Understanding Empathy … and Activism


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What is empathy? The answer to this question is easy.

But it may not be as easy as you think.

Empathy, while an incredibly common concept, is often only half understood. There is more to empathy than just feeling what another person feels, and the relationship it has to an individual person is far more complicated than the have/have not dichotomy most people imagine it to be. The common idea is that everyone has empathy, and those who don’t are probably afflicted with the kind of “scary” mental illness you learn about in the “abnormal psychology” unit of any Psych 101 class. People without empathy can’t relate to other people. They’re emotionless. They’re abusive. The list goes on.

This misconception is incredibly damaging, especially to those who actually do suffer from mental illnesses. Debunking this myth is was the goal that CJ and I worked toward in completing our activist project.

In the beginning, we were both sure we wanted to do a project involving A. the internet, and B. mental health stigma. The problem, though, was that we could not pick a steady direction. Each goal we envisioned seemed, within the parameters of a single project, outside of our abilities. We had narrowed it down to focusing on highly stigmatized disorders, such as bipolar disorder and numerous personality disorders, when we had a revelation. What is something that most of these disorders have in common, and that not only we, but any other average individual could relate to? Empathy. And so, armed with a topic, we started down the path of construction.

It didn’t take long for us to further flesh out what to do – we decided to make a video debunking some common misconceptions about empathy, but to keep it relatively simple in order to not overload ourselves or people new to ideas we would be discussing. Empathy 101, in a way.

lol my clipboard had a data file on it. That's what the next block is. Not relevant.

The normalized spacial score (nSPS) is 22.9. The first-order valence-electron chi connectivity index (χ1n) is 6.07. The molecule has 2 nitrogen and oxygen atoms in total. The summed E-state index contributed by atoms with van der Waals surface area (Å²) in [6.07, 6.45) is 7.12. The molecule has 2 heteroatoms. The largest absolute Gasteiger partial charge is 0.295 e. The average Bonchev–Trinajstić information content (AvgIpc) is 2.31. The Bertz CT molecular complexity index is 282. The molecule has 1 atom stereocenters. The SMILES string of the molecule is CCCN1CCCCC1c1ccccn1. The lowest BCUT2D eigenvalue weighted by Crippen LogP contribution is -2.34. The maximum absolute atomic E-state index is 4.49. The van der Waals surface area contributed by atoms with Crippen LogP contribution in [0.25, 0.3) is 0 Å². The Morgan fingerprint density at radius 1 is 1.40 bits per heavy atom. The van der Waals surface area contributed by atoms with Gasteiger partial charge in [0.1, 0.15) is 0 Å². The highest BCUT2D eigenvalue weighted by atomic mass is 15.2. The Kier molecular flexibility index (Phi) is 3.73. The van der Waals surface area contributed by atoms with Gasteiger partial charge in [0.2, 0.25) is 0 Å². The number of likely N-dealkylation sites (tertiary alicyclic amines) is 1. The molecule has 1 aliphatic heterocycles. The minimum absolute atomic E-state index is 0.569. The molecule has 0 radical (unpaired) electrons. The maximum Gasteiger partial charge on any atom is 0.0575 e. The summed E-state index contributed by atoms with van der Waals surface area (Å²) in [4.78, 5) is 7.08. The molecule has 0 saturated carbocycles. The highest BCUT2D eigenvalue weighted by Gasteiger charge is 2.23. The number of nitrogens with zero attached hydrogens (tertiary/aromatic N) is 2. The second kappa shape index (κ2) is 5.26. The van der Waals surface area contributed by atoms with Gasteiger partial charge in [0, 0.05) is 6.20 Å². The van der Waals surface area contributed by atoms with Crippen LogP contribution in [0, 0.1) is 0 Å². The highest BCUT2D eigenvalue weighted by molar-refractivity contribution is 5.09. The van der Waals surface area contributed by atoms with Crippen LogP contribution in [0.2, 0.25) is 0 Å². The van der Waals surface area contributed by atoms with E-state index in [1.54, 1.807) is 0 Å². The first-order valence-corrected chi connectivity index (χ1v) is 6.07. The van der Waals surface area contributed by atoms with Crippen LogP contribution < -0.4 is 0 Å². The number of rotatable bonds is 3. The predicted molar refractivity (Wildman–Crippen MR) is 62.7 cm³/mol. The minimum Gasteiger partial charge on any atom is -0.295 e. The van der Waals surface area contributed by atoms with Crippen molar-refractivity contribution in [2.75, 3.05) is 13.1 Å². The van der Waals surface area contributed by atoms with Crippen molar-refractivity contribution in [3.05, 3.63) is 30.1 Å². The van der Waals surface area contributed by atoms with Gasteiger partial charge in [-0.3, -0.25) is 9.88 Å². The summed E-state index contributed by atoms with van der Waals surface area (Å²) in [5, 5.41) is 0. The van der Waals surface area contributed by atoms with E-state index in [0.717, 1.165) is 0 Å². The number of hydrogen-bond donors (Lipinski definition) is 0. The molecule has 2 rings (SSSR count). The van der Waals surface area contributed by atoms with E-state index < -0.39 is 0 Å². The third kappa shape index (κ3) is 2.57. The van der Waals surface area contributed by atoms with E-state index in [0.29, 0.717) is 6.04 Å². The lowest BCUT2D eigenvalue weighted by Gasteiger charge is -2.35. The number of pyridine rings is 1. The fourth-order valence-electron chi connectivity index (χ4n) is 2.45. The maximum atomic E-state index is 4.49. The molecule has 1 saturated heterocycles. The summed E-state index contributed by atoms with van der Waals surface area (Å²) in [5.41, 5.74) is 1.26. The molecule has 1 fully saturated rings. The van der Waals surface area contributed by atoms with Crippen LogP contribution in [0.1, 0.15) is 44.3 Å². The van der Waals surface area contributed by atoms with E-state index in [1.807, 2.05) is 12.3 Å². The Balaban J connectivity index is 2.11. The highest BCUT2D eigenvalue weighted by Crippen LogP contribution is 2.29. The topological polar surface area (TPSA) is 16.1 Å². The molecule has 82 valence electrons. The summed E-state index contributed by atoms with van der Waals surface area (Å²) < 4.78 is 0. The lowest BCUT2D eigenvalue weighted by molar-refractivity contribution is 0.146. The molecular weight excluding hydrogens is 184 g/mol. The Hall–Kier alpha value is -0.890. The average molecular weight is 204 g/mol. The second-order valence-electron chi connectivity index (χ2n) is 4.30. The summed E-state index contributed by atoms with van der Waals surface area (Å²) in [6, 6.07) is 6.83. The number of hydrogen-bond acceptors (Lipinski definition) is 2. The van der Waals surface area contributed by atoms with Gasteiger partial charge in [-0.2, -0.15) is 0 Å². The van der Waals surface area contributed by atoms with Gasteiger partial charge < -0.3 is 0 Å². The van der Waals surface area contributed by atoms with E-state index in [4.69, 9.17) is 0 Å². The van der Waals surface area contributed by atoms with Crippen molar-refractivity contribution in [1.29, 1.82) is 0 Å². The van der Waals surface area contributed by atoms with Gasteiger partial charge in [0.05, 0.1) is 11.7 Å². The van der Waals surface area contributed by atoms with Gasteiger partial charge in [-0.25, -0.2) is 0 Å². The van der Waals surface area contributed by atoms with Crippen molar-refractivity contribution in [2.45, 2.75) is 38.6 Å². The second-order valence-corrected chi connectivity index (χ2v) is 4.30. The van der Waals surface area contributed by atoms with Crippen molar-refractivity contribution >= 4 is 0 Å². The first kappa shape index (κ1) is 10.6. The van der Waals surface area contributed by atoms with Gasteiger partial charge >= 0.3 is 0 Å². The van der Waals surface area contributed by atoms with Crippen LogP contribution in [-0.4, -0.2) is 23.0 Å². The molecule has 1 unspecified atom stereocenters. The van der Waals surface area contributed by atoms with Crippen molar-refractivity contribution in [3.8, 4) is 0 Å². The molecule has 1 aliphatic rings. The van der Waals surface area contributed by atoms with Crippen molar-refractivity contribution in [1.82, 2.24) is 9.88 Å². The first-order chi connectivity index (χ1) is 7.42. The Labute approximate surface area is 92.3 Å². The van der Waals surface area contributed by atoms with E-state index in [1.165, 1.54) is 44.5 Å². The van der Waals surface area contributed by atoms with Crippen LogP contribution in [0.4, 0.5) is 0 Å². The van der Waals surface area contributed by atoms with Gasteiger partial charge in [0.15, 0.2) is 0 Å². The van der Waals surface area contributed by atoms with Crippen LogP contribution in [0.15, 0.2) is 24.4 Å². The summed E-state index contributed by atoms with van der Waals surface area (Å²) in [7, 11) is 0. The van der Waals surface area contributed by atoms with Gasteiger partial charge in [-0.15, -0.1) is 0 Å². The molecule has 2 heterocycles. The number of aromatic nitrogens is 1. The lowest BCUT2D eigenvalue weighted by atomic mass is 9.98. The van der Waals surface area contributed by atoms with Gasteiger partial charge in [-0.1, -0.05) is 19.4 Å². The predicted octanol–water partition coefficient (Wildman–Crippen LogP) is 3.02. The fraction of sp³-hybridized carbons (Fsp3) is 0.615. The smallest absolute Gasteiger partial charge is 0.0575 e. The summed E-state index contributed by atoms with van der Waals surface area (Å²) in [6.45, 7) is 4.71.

An actual slide from the video.

An actual slide from the video.

Next would be to construct a script, which we agreed to do simultaneously, in a shared Google document. We each outlined some main points we would research, and set out to write as much (and as concisely) as we could about our designated topics. Our word count goal was incredibly basic – there was no ending word count, but each section should aspire to be at least one hundred words. We easily met this and then some, as our final script came out to two pages and nearly eight hundred words! Once the script was organized, we organized a meeting so we could record audio. After that, it would simply be a matter of putting the audio together, slapping it in a video, and making the visual content. Easy!

CJ had even agreed to be the voice for our video, and the resulting recording was pristine enough to hardly require any editing at all. Thank you, acting major!

Except, of course, there were unforeseen obstacles to run into.  We had trouble finding a quiet, hopefully soundproof place to record the audio, and then after finding a place to record, we had even more trouble getting a quality recording. It turned out to be that our microphone was too high quality and our “soundproof” room was too low quality, and we recorded our audio on CJ’s computer microphone in order to cancel out all of the echoing!

The final stretch, editing the video, was my responsibility. I had not expected it to be quick or necessarily easy, but considering I had already had quite a lot of experience with video projects like this one, I did not expect much surprise. For the most part, this was true, but I quickly realized I had a lack of visual content I could use, and opted to improvise and actually draw my own images! It seemed the best way to keep the video visually engaging, without having it be entirely boring or serious. In retrospect, it seems like the best route I could have taken for the visual aid, and multiple people have commented on how cute the drawings look, including CJ!

Peace, Unity, and Stick Figures

“Peace, Unity, and Stick Figures.”

Before taking on this project, I would not have considered myself an activist. I simply would not have thought that I did enough to qualify myself as any kind of an actor. After this project, I am still not sure what to think. I know that I believe in the video we have made and would love to continue spreading the information as much as I can, but I still cannot answer my own question: what is “enough”? I know I have done video projects like this before, and I know I have performed activism in small ways throughout the years, but still, am I an activist?

I think of one of the first readings we did, from the book Grassroots. If activism can be as simple as “consistently expressing one’s values with the goal of making the world more just” then I believe, yes, I am an activist.

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